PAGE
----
A video said to be from the jihadist group Boko Haram shows some of more than 300 Nigerian schoolboys kidnapped last week.
In the video, filmed in a forest, gunmen with their faces covered stand guard over boys, some of whom look no older then 10.
One child is coaxed into making demands on behalf of the group.
The boys were snatched from a boarding school in the north-western state of Katsina.
The attack was the first of its kind in north-western Nigeria.
Despite the Boko Haram claim that it was behind the abductions, the Nigerian authorities say it was carried out by local gangs connected to the jihadist group.
Boko Haram has been notorious over the last decade for school kidnappings, including in Chibok in 2014, but these have taken place in the north-east.
What does the video show?
The six-minute footage – which has not been independently verified – features a boy in the foreground whose clothes and face are dishevelled.
Dozens of children, some of them appearing to be very young, stand in the background, pleading.
In a mix of English and Hausa, the main speaker says they were kidnapped by Boko Haram leader Abubakar Shekau’s gang.
He says some of the boys have been killed by Nigerian fighter jets and calls for the closure of schools other than Koranic schools.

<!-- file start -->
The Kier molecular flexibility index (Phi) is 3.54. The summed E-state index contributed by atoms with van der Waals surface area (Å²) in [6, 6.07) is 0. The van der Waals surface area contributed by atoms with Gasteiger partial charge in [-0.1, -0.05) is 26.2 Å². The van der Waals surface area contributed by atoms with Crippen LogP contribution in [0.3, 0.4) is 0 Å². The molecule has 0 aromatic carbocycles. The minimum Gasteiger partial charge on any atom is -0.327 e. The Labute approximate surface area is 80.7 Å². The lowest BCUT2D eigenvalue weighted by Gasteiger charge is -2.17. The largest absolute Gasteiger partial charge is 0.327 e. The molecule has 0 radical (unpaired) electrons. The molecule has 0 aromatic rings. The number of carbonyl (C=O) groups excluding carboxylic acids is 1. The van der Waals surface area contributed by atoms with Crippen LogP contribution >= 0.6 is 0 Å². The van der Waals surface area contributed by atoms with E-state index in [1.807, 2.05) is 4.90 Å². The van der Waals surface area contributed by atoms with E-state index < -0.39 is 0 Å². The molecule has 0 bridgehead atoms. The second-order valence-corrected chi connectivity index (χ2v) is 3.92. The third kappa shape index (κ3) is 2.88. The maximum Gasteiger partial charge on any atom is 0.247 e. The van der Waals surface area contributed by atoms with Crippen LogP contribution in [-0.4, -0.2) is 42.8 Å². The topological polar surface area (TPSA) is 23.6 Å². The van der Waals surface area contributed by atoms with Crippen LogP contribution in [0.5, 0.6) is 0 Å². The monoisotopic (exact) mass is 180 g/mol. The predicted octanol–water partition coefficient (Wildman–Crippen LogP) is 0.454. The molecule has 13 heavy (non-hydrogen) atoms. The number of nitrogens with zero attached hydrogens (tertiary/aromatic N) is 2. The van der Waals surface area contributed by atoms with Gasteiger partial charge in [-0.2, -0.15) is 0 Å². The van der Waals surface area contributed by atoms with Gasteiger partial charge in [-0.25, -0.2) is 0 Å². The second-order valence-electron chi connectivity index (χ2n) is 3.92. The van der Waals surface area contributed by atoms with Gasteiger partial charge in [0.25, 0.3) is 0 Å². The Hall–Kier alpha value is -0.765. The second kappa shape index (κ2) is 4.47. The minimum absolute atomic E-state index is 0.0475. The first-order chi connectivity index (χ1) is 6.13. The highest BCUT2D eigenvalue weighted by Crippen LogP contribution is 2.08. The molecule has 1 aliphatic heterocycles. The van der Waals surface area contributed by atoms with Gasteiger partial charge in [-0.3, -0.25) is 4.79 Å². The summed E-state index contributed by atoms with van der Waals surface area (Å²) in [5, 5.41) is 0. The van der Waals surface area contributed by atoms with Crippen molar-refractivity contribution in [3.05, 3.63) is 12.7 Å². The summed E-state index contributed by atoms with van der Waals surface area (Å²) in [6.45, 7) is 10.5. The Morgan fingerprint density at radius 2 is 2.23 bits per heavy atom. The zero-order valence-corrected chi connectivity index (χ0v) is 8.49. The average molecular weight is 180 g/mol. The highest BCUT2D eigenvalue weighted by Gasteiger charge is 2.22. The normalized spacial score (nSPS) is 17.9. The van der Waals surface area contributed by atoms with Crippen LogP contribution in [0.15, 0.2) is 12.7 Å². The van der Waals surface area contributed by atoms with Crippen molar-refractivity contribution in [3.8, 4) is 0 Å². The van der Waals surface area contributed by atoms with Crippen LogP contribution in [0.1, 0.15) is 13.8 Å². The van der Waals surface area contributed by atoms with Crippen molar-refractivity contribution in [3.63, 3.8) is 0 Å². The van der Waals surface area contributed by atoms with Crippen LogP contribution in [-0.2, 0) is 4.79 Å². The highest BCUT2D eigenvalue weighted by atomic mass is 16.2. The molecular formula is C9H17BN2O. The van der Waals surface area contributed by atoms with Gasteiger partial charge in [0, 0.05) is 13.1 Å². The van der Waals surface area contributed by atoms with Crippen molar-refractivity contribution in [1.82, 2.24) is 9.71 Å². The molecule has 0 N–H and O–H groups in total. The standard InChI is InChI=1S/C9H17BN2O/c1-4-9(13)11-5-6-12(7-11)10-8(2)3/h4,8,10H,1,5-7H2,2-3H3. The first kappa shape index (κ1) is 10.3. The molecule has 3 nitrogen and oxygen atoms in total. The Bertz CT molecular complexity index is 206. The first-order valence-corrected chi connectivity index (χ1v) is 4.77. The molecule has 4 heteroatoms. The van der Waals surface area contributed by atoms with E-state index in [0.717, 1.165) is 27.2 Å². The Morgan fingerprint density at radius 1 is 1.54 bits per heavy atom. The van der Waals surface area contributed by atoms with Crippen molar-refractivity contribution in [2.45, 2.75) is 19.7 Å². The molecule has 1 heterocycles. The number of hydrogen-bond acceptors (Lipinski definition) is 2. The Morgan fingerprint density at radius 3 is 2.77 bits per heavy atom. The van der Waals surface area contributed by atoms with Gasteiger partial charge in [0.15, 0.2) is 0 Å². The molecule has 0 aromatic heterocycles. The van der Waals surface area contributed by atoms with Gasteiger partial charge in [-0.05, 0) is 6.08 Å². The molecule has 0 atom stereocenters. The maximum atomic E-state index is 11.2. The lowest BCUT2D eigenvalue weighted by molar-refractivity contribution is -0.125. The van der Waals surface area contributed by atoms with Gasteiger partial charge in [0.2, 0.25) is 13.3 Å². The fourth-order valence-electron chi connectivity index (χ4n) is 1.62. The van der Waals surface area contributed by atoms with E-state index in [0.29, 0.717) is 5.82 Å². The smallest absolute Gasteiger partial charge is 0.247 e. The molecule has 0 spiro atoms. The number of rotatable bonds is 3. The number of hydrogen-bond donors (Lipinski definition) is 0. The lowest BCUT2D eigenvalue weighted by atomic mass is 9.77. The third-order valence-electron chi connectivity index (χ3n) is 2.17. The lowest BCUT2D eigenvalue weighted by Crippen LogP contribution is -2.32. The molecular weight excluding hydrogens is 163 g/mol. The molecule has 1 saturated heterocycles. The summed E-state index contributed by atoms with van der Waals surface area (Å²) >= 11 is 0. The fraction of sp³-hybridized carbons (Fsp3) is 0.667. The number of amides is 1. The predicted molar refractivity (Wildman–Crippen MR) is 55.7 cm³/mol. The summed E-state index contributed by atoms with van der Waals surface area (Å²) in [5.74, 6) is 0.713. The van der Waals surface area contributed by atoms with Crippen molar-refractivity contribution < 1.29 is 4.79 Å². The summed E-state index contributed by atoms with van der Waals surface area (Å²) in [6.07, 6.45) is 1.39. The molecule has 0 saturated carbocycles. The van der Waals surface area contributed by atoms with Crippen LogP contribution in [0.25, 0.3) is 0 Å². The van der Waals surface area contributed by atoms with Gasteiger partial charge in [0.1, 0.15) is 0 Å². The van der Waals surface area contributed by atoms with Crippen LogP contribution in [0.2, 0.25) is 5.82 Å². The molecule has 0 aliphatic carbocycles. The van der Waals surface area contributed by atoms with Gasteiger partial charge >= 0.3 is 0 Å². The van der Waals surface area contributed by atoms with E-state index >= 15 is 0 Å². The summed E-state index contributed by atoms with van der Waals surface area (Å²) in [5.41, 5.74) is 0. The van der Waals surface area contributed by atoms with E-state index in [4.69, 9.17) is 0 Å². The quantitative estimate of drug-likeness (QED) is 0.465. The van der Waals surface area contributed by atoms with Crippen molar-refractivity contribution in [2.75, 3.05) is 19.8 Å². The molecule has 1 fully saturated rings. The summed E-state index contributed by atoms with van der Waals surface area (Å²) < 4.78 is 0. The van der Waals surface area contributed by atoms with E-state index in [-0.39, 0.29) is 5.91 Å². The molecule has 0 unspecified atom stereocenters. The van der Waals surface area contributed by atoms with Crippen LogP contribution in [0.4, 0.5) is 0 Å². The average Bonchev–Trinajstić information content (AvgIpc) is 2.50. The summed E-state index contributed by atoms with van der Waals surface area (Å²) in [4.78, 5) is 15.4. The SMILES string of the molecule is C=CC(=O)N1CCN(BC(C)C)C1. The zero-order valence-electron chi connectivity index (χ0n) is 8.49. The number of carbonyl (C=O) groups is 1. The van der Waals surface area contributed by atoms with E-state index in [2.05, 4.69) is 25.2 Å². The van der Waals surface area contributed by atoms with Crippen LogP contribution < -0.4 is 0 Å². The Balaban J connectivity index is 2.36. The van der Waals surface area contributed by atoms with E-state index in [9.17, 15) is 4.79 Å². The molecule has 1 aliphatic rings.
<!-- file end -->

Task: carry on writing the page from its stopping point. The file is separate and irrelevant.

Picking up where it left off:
He adds that all the government troops who have been sent to help them should be sent back.
At one point his voice appears to break and the other children begin to cry.
It’s a distressing watch, BBC’s Nigeria correspondent Mayeni Jones says.
What do the Nigerian authorities say?
The gunmen who kidnapped the schoolboys may have got help from Boko Haram, state Governor Aminu Bello Masari told the BBC.
His statement comes after the Islamist militant group said it was responsible for the abduction.
But the governor repeated the authorities’ view that the attack itself was carried by what he termed local bandits.
“One cannot precisely say there is no Boko Haram at all but those who [carried out the attack] are not Boko Haram, are not known to be members of Boko Haram.
“Maybe [they helped] through training or some other means of assistance to the local bandits but all the names we have so far are names of the local bandits,” Governor Masari said.
He also told the BBC that the security forces had made contact with the kidnappers and had some idea where they are.
But he stressed that the authorities would not negotiate with Boko Haram and neither would they agree to paying a ransom.
The jihadist group has waged a brutal insurgency since 2009, mostly in north-eastern Nigeria.
Tens of thousands of people have died and millions have been forced from their homes.
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